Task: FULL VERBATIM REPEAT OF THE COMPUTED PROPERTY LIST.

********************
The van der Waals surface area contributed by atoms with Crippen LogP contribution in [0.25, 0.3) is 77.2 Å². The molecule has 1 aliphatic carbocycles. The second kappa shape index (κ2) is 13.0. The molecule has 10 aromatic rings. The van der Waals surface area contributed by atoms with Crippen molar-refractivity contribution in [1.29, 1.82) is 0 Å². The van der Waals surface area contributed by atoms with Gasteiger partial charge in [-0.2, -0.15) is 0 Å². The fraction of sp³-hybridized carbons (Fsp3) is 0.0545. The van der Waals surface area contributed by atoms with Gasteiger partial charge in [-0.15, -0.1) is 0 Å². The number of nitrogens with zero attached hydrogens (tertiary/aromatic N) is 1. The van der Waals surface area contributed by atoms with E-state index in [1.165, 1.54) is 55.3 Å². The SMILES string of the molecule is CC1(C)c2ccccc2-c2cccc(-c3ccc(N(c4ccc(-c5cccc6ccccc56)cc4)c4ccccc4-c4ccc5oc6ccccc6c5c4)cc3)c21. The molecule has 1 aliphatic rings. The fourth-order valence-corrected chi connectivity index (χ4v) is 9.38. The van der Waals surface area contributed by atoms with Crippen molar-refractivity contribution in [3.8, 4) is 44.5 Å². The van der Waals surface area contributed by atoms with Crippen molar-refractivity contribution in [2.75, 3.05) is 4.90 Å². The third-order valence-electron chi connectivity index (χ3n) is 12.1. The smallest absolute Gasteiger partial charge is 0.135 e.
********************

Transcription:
The van der Waals surface area contributed by atoms with Crippen LogP contribution in [0.25, 0.3) is 77.2 Å². The molecule has 1 aliphatic carbocycles. The second kappa shape index (κ2) is 13.0. The molecule has 10 aromatic rings. The van der Waals surface area contributed by atoms with Crippen molar-refractivity contribution in [1.29, 1.82) is 0 Å². The van der Waals surface area contributed by atoms with Gasteiger partial charge in [-0.2, -0.15) is 0 Å². The fraction of sp³-hybridized carbons (Fsp3) is 0.0545. The van der Waals surface area contributed by atoms with Gasteiger partial charge in [-0.15, -0.1) is 0 Å². The number of nitrogens with zero attached hydrogens (tertiary/aromatic N) is 1. The van der Waals surface area contributed by atoms with E-state index in [1.165, 1.54) is 55.3 Å². The SMILES string of the molecule is CC1(C)c2ccccc2-c2cccc(-c3ccc(N(c4ccc(-c5cccc6ccccc56)cc4)c4ccccc4-c4ccc5oc6ccccc6c5c4)cc3)c21. The molecule has 1 aliphatic rings. The fourth-order valence-corrected chi connectivity index (χ4v) is 9.38. The van der Waals surface area contributed by atoms with Crippen molar-refractivity contribution in [3.8, 4) is 44.5 Å². The van der Waals surface area contributed by atoms with Crippen molar-refractivity contribution in [2.75, 3.05) is 4.90 Å². The third-order valence-electron chi connectivity index (χ3n) is 12.1. The smallest absolute Gasteiger partial charge is 0.135 e.